The aim of the paper is to develop a conceptual model of the process by means of which the induced tourism image of a destination is created. The model focuses on the role tourism agents' relational networks play in this process and particularly on the effects of the links with external actors – i.e. tour‐operators – on the destination's induced image.
Based on Gartner's definition of image formation agents, it is assumed that there are tourism agents that use the tourism image as a pull factor to influence the buying behaviour of potential visitors. Basically, these agents are: internal actors, located within a particular tourism destination, and external agents – i.e. tour‐operators – which are not normally associated with any particular destination, but have stakes in the travel decision process of potential visitors. In parallel, it is assumed that the tourism destination is a web of relational networks where the agents are connected by means of collaborative links that facilitate the supply of a tourist product or experience to the visitors.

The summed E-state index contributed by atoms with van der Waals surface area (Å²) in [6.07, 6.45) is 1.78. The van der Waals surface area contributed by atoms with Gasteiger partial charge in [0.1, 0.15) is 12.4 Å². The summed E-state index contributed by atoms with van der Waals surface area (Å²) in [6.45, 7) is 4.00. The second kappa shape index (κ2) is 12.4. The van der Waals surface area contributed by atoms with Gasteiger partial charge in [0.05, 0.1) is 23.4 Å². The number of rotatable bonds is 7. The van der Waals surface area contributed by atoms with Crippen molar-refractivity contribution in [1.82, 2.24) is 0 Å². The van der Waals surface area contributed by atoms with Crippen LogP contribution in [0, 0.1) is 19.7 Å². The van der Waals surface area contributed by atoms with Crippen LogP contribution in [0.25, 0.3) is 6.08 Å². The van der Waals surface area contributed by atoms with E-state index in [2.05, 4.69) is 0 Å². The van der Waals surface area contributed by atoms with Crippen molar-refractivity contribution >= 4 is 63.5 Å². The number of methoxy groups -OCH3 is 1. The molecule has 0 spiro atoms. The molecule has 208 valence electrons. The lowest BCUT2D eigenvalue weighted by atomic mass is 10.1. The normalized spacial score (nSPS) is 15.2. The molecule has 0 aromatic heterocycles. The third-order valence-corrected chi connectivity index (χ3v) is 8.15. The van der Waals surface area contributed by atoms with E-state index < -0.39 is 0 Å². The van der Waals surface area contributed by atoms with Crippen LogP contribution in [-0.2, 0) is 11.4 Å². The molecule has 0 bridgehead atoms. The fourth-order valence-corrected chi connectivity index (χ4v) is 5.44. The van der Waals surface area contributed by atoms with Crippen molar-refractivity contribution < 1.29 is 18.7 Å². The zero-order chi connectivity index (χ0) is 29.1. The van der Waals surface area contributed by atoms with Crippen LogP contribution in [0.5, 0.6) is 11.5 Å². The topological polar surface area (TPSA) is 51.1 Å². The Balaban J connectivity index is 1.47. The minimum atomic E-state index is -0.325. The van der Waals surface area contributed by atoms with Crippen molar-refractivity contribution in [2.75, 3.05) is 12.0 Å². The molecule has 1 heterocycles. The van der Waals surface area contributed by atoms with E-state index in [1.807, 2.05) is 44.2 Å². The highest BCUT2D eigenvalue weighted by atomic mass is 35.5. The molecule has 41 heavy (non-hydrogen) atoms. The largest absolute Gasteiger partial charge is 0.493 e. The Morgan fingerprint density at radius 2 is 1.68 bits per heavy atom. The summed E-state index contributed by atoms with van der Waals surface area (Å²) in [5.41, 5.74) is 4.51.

In this paper two potential gaps in the induced tourism destination image formation process are found, and that the position of relevant actors in the network and the structure of the network are two determinant factors of the emergence – or inhibition – of these gaps. It is also suggested that these gaps and the lack of collaborative links among internal and external actors would affect the coherence of the supplied tourist products and the satisfaction with the tourist experience.
The relevance of the paper lies in a new approach to the induced tourism image formation process focusing on the destination's relational network and, in particular, the network of relations with external agents (i.e. tour‐operators).
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